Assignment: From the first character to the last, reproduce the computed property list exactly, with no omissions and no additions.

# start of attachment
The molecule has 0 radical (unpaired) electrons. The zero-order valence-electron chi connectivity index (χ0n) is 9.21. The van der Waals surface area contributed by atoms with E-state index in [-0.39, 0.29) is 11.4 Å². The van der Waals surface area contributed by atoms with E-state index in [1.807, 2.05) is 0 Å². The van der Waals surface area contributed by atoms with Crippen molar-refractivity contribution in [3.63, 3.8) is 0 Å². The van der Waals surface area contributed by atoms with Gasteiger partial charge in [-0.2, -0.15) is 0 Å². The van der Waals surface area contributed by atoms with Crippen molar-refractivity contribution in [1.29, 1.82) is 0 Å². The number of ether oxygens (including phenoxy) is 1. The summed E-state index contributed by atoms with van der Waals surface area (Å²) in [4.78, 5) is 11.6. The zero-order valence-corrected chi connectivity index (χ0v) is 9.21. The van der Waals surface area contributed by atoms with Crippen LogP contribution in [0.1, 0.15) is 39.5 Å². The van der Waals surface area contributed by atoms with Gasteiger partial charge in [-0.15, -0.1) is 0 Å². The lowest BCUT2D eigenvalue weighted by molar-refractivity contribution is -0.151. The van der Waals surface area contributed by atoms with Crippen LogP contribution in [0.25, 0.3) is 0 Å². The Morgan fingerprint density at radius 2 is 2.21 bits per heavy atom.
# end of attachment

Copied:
The molecule has 0 radical (unpaired) electrons. The zero-order valence-electron chi connectivity index (χ0n) is 9.21. The van der Waals surface area contributed by atoms with E-state index in [-0.39, 0.29) is 11.4 Å². The van der Waals surface area contributed by atoms with E-state index in [1.807, 2.05) is 0 Å². The van der Waals surface area contributed by atoms with Crippen molar-refractivity contribution in [3.63, 3.8) is 0 Å². The van der Waals surface area contributed by atoms with Gasteiger partial charge in [-0.2, -0.15) is 0 Å². The van der Waals surface area contributed by atoms with Crippen molar-refractivity contribution in [1.29, 1.82) is 0 Å². The number of ether oxygens (including phenoxy) is 1. The summed E-state index contributed by atoms with van der Waals surface area (Å²) in [4.78, 5) is 11.6. The zero-order valence-corrected chi connectivity index (χ0v) is 9.21. The van der Waals surface area contributed by atoms with Crippen LogP contribution in [0.1, 0.15) is 39.5 Å². The van der Waals surface area contributed by atoms with Gasteiger partial charge in [-0.15, -0.1) is 0 Å². The lowest BCUT2D eigenvalue weighted by molar-refractivity contribution is -0.151. The van der Waals surface area contributed by atoms with Crippen LogP contribution in [0.25, 0.3) is 0 Å². The Morgan fingerprint density at radius 2 is 2.21 bits per heavy atom.